Faculty Brown Bag Series

Each month, we host an informal conversation highlighting the research of a faculty member at the School of Education. For the 2020-2021 school year, all events will be held virtually. 

These talks are open to all members of the W&M community. We look forward to sharing the great research led by our faculty in the School of Education. 

Faculty Research Brown Bag Talks

Upcoming Talks

Heartley Huber, Assistant Professor of Special Education
February 2021

Kristin Conradi Smith, Associate Professor of Reading Education
February 2021

Katherine Barko-Alva, Assistant Professor of ESL/Bilingual Education
March 2021

Robert Knoeppel, Dean and Professor
March 2021

Patrick Mullen, Associate Professor of Counselor Education
April 2021

Megan Tschannen-Moran, Professor of Educational Policy, Planning & Leadership
May 2021

Past Talks

Stephanie Blackmon: Technology Integration: Implications for Privacy & Trust
In this presentation, Dr. Stephanie Blackmon, Class of 1963 Associate Professor of Higher Education, discussed elements of privacy and trust in technology integration through the lens of learning analytics. She included information from her recently co-authored work on learning analytics and discussed considerations and implications for learning analytics use in higher education.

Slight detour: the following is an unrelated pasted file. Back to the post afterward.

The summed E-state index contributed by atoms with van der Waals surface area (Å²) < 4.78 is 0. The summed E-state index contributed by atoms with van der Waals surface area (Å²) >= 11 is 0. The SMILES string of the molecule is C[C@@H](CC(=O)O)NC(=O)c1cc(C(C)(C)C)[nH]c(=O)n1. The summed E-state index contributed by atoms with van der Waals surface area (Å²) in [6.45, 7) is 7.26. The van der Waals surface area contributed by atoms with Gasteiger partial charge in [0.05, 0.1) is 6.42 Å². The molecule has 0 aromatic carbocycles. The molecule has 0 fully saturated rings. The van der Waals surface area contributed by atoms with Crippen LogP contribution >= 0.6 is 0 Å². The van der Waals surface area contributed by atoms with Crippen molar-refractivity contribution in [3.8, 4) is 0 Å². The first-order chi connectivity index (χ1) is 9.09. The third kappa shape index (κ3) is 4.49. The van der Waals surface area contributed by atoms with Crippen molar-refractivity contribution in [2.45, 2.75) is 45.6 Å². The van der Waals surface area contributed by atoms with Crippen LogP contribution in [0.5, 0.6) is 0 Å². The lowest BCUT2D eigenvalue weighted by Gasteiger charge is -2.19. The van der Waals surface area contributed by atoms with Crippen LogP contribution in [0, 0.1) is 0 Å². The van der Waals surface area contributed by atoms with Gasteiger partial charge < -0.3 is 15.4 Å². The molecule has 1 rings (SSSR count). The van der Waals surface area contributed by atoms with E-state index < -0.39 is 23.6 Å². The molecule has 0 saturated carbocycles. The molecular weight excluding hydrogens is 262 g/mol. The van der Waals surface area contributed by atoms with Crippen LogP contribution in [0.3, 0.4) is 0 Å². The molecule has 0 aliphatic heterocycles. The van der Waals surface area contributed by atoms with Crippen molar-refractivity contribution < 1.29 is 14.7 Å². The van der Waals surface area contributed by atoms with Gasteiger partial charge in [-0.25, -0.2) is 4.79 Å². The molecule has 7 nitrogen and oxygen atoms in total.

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Janise Parker: Supporting Black Students through School-Community Partnerships
Community support for youth and adults represents a longstanding strength among Black families. Drawing from her current work and seminal research, Dr. Janise Parker, Assistant Professor of School Psychology, summarizes why educators and researchers should be intentional about collaborating with predominately Black community organizations to support the development of Black K-12 students. A second aim of the presentation is to discuss how interdisciplinary research and collaborative partnerships with community organizations can serve as a mechanism for applying theory to practice, with a specific focus on identifying “what works.”

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Natoya Haskins: African American Women in Counselor Education
African American women in the field of counselor education continue to experience different and often difficult professional trajectories. Over the last 9 years Dr. Natoya Haskins, associate professor of counselor education, has focused her scholarship, in part, on exploring the lived experiences of African American women in counselor education as well as illuminating ways that counselor education and the counseling profession can address their unique professional needs. This presentation focuses on her most current scholarship using Womanism as a clinical paradigm and structural support for African American women in counseling and in counselor education.

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